What to do?

Ask questions of and offer advice to fellow turkey hunters
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Joined: March 25th, 2010, 5:14 pm

What to do?

Postby TurkeyHunterBMH » March 25th, 2010, 5:25 pm

Ok, im new here,so go easy on me.Lol[:)]
Im gonna be hunting at my aunts cabin on a lake. She owns over 1,000,000$ worth of land, and I got permission to trkey hunt it.
All it is, basically, is a bunch of fields that are connected. Im gonna be hunting all day and I got a Owl Call, Primos Power Freak Slate , H.S. Strut Li'l Duece Slate , Primos Power Crow, Primos Lil Hot Box, and a few diapghragm calls. Whats the best technique to hunt this property,and have success. Also, im hunting in Alabama. I will be using a single hen decoy,to. My camo is Realtree APG 3D Camo suit.
"Life is like a box of chocalates. You never know what your gonna get. Except for hunting, you may or may not get one."

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Cut N Run
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RE: What to do?

Postby Cut N Run » March 25th, 2010, 7:48 pm

You need to send me a map on how to get there & I'll give you some on the job training.  j/k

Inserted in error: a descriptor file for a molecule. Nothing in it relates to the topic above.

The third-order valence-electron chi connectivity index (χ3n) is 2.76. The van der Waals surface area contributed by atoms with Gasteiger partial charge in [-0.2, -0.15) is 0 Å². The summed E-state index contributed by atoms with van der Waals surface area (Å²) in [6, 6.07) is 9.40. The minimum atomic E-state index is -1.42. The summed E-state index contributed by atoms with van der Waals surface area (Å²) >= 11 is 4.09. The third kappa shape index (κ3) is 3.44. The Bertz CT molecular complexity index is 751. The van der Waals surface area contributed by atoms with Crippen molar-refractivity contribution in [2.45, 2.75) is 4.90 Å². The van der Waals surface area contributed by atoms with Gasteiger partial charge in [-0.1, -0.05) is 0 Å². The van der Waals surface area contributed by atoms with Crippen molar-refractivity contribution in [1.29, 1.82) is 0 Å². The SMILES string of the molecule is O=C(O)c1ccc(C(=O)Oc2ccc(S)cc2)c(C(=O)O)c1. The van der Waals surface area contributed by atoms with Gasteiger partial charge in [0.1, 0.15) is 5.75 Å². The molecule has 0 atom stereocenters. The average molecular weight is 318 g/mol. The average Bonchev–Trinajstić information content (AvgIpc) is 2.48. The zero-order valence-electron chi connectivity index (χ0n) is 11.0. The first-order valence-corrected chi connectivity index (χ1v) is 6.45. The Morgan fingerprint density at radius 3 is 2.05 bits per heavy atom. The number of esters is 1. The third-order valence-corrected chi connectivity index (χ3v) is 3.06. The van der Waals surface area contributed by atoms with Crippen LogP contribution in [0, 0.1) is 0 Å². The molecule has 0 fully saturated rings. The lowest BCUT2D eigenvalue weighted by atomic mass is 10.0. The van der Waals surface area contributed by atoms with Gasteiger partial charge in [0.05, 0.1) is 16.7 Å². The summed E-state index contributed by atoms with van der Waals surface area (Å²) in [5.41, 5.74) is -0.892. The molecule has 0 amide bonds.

Nobody can master all those calls quickly. Forget about trying to learn all those call types and work with one you can make sound real enough. A plunger-type call will often do the job, especially if you are going to be using decoys.
Probably one of the most important things you can do is learn the land that you'll be hunting.  Make notes on where you hear turkeys and work on getting set up in areas they already like to travel, hang out, and roost in (without getting busted).
Make sure you are familiar with what your shotgun is capable of & what shoots best out of it.
A single hen decoy will sometimes make the gobblers go into strut and hang up out of range.  Not that hen decoys alone don't work, they just usually work better if there is a jake decoy near the hen to make a gobbler jealous/ angry.  You'll probably get a better reaction using that combination.
Spend some time in the woods and get used to being still and listening to what goes on in the woods. Real turkey calls are great examples to immitate, it just takes a while to become an accomplished caller.  No matter what gear you have, if you can't keep still, your already giving the turkeys a greater advantage.
Good luck and have fun!
Luck Counts, good or bad

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RE: What to do?

Postby Treerooster » March 26th, 2010, 3:12 am

Might want to get you a gun.[;)]

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RE: What to do?

Postby swpatrkyhunter » March 26th, 2010, 4:14 am

Hi TurkeyhunterBMH! Welcome to the forum!